What I Learned From Watching “The Boss”

November 25, 2009 at 8:43 am | Posted in Adrian Miller Sales Training, Adrian's Network, sales, Sales & Technology, Sales Training, small business | 3 Comments
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No, this isn’t another article about observing your management team. It’s about what you can learn from the “BossBruce Springsteen. Yep, that’s right. There are a handful of extremely helpful takeaways that all of us business people can learn from this veteran rock and roller.

Connect with Your Audience in a BIG Way

A Bruce Springsteen concert is never a quiet, low-key show. He works the crowd and plays his band like an orchestra. You can’t help but feel as if he’s singing straight to you, even in a sold-out stadium. Bruce gets it. Without his legions of devoted fans, he’d be just another guy from New Jersey.

In business, it’s just as important to make the connection with those around you. To grow long-term success, you, too, need devotees that truly believe that you’re working just for them. Build your fan base just like Bruce.

Be Real, Not Superficial

Even though Bruce probably has more money than some small nations, he still successfully projects an image of blue-collar, straightforwardness that you rarely see in other rock stars.

You just can’t envision him lip-synching a song on stage, nor wearing a sequined, glam get-up. Because he’s so good at what he does, there’s no need for distracting background dancers, dizzying light displays, or overly-synthesized songs. That’s just not Bruce. He writes and performs real music that’s straight from the heart. He wears jeans and a t-shirt and plays his guitar. No muss, no fuss!

 

Being down-to-earth is a good strategy for business, too. It doesn’t take a rocket scientist to spot the salesperson who is better at show-boating than really selling or the marketing director who has a knack for making a sub-standard product look very appealing in a presentation. Instead, the best approach is always honest and real. Having a reputation as someone who isn’t full of B.S. will always work to your benefit in the long run.

Work Hard

Anyone who has ever been to a Bruce Springsteen concert knows that they can be long. While most performers tire and quit after an hour and a half, Bruce can go on for hours and hours. During one tour in the early 80s, his band consistently played nearly 40 songs over four hours each night. His tireless work ethic has definitely added to his popularity and mystique. When you buy a ticket to one of his concerts, you know you’ll definitely get your money’s worth.

Bruce has found success through hard work, and so can you. By putting your hours in, you’ll not only improve your skills, you’ll establish yourself as a roll-your-sleeves-up type who is willing to do what’s necessary to get a job done.

Be a Perfectionist

Like all rock and roll stars with staying power, Bruce Springsteen makes performing look easy. He just picks up a guitar and plays, right? Not hardly! His “E Street Band” has up to nine performers on stage that all must work in synch to create the incredible music that they’re known for. This requires tremendous amounts of time rehearsing, practicing, and fine-tuning. Want to be a business rock star? Perfect what you do and then make it look easy.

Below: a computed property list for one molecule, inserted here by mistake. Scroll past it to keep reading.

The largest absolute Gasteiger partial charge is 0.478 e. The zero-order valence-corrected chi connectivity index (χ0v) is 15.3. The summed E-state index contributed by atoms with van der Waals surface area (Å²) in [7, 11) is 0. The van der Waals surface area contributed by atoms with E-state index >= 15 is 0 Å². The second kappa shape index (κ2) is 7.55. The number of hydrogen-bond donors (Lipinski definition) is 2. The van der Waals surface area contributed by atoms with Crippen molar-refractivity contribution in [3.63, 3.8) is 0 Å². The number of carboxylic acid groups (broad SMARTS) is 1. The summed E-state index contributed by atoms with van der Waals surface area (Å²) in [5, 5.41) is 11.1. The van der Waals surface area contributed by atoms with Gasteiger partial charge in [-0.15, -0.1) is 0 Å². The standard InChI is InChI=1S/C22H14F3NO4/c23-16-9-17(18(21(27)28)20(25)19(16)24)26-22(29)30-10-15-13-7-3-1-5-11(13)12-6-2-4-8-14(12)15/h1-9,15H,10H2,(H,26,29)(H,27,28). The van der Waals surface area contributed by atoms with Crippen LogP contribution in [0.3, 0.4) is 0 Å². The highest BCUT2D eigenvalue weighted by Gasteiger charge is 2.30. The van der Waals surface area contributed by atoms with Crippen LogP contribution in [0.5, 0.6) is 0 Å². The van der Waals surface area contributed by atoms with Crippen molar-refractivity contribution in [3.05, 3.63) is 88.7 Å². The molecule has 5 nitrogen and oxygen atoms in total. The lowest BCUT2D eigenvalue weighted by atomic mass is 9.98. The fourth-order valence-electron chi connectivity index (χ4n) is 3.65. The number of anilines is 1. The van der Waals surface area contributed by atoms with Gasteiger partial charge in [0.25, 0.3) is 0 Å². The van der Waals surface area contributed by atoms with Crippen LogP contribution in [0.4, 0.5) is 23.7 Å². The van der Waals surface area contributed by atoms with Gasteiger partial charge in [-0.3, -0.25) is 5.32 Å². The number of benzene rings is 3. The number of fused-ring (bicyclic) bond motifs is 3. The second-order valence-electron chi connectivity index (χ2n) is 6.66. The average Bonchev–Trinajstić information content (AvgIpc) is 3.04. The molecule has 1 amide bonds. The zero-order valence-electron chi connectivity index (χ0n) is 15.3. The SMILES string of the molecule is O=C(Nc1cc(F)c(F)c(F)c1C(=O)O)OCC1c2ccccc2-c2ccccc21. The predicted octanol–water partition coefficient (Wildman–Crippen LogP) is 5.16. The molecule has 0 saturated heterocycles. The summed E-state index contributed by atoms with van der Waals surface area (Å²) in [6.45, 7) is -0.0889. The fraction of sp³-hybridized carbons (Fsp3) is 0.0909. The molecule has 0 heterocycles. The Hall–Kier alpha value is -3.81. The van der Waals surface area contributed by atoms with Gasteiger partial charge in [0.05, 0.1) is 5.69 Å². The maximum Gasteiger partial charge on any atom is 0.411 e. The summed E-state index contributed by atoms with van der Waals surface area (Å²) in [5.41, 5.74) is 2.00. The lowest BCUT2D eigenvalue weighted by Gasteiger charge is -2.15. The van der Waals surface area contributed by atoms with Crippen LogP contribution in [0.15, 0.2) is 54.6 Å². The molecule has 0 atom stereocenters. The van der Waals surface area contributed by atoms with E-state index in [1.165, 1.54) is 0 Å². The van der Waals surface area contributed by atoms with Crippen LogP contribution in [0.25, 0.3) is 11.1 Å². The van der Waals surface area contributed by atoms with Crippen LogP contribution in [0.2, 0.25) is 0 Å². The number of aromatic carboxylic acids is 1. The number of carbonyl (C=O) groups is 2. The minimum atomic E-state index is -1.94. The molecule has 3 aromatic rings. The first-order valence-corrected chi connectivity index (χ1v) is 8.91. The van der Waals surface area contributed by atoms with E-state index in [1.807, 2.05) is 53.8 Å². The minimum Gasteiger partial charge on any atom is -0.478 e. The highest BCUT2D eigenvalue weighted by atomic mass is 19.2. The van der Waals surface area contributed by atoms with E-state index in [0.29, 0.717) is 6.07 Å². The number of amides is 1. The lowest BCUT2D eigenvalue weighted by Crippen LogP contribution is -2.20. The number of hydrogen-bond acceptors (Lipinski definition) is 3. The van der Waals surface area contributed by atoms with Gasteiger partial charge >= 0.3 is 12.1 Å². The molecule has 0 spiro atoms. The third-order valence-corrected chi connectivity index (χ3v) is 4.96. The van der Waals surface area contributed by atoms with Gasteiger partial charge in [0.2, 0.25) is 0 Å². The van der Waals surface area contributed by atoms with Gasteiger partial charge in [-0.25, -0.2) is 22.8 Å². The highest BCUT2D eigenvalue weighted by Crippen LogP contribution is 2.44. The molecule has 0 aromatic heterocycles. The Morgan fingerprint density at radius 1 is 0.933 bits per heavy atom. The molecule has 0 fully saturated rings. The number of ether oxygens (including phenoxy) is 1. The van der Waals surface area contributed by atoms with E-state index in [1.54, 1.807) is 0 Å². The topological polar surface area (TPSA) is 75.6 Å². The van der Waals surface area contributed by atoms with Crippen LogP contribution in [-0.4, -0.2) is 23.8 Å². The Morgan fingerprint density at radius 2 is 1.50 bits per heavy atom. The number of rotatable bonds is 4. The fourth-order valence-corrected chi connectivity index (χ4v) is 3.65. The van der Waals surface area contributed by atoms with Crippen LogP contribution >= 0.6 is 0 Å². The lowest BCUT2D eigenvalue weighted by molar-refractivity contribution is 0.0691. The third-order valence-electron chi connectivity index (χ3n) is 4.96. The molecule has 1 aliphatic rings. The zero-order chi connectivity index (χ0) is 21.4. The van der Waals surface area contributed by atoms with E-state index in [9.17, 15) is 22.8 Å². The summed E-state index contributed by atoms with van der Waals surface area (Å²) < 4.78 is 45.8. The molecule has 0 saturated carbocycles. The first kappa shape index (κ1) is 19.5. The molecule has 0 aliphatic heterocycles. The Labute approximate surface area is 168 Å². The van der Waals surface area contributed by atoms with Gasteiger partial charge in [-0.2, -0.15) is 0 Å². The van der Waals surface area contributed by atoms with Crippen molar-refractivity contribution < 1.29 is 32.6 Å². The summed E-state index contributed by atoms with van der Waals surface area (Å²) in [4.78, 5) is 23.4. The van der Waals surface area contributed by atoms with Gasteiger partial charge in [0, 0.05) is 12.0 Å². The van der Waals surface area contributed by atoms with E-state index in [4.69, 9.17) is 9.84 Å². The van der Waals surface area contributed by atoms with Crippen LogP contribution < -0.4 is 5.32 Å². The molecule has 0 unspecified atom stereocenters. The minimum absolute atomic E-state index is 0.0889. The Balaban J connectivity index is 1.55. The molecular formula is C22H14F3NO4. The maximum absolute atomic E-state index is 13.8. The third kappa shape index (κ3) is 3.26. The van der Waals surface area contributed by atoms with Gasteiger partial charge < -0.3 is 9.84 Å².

Over Deliver

At the core of every performance is Bruce’s desire to do anything and everything to make his crowd happy. Even now at 60 years old, he works the stage and makes his way into the audience just as he has done for decades. He takes audience requests for songs and belts out each tune with the enthusiasm and vigor of someone half his age. Of course, he rarely ends any show with less than a five song encore. Why do many fans almost consider his concerts “pilgrimages” that they couldn’t dare miss? It’s because he consistently over delivers, always leaving them feeling like they’re truly appreciated.

Are you going over and above the call of duty and providing more than expected with your prospects, clients, and colleagues? Take it from “The Boss”, if you’re really “Born to Run”, you’ll make it your passion to over deliver, too!

 

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Will You Love Me In The Morning?

November 24, 2009 at 10:08 am | Posted in Adrian Miller Sales Training, Adrian's Network, entrepreneurship, Networking, sales, Sales Training, small business | Leave a comment

We’ve all had those sales presentations where everything went right. You captivated the audience with your words, and they nodded in agreement. You left the room feeling like a rock star, confident that you’d soon have a sale. Then, the romance quickly ended when you tried to close the deal. They fell off your grid, wouldn’t take your calls, and basically disappeared without even an explanation. Hmmmm!  And, you thought they loved you?

Yes, it sounds more like a one-night stand than a sales presentation, but too often seemingly productive sales presentations end up going nowhere fast. Why? Well, there are four primary reasons why your once captive audience is not really into you anymore. Here they are:

Oops! You Romanced the Wrong People

Often times, the people who seem like they are sure bets during a sales presentation are just those who don’t have any buying authority. It’s easy to get positive response from individuals who aren’t authorizing the checks, but you’re spinning your wheels by focusing on them. Do your homework ahead of your meeting and make sure that the decision-makers will be listening to what you have to say.